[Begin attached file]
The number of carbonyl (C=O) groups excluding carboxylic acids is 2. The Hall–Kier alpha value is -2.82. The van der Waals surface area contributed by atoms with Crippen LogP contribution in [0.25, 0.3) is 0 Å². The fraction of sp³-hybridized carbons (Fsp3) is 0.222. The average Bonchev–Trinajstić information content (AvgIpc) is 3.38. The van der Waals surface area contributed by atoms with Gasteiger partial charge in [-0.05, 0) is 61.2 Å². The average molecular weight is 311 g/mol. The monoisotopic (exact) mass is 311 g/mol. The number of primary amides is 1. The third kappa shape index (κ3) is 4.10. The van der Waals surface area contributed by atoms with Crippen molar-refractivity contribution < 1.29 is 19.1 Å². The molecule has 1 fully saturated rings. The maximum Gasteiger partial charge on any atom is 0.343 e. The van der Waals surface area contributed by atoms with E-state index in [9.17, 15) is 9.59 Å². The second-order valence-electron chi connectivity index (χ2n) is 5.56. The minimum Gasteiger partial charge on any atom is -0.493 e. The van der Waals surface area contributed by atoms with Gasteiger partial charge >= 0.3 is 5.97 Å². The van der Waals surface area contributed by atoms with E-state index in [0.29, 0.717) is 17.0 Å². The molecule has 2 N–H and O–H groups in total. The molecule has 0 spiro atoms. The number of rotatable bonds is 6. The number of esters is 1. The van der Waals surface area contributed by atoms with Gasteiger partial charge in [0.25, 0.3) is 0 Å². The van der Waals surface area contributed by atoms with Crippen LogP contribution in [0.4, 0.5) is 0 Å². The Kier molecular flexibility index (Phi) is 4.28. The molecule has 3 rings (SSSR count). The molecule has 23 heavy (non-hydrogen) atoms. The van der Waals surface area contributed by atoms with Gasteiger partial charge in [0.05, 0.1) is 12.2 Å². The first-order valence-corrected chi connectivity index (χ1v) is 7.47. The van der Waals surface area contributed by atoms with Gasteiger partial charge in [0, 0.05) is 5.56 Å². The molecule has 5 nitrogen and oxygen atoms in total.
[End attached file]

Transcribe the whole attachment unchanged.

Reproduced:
The number of carbonyl (C=O) groups excluding carboxylic acids is 2. The Hall–Kier alpha value is -2.82. The van der Waals surface area contributed by atoms with Crippen LogP contribution in [0.25, 0.3) is 0 Å². The fraction of sp³-hybridized carbons (Fsp3) is 0.222. The average Bonchev–Trinajstić information content (AvgIpc) is 3.38. The van der Waals surface area contributed by atoms with Gasteiger partial charge in [-0.05, 0) is 61.2 Å². The average molecular weight is 311 g/mol. The monoisotopic (exact) mass is 311 g/mol. The number of primary amides is 1. The third kappa shape index (κ3) is 4.10. The van der Waals surface area contributed by atoms with Crippen molar-refractivity contribution < 1.29 is 19.1 Å². The molecule has 1 fully saturated rings. The maximum Gasteiger partial charge on any atom is 0.343 e. The van der Waals surface area contributed by atoms with E-state index in [9.17, 15) is 9.59 Å². The second-order valence-electron chi connectivity index (χ2n) is 5.56. The minimum Gasteiger partial charge on any atom is -0.493 e. The van der Waals surface area contributed by atoms with Gasteiger partial charge >= 0.3 is 5.97 Å². The van der Waals surface area contributed by atoms with E-state index in [0.29, 0.717) is 17.0 Å². The molecule has 2 N–H and O–H groups in total. The molecule has 0 spiro atoms. The number of rotatable bonds is 6. The number of esters is 1. The van der Waals surface area contributed by atoms with Gasteiger partial charge in [0.25, 0.3) is 0 Å². The van der Waals surface area contributed by atoms with Crippen LogP contribution in [0.4, 0.5) is 0 Å². The Kier molecular flexibility index (Phi) is 4.28. The molecule has 3 rings (SSSR count). The molecule has 23 heavy (non-hydrogen) atoms. The van der Waals surface area contributed by atoms with Gasteiger partial charge in [0.05, 0.1) is 12.2 Å². The first-order valence-corrected chi connectivity index (χ1v) is 7.47. The van der Waals surface area contributed by atoms with Gasteiger partial charge in [0, 0.05) is 5.56 Å². The molecule has 5 nitrogen and oxygen atoms in total.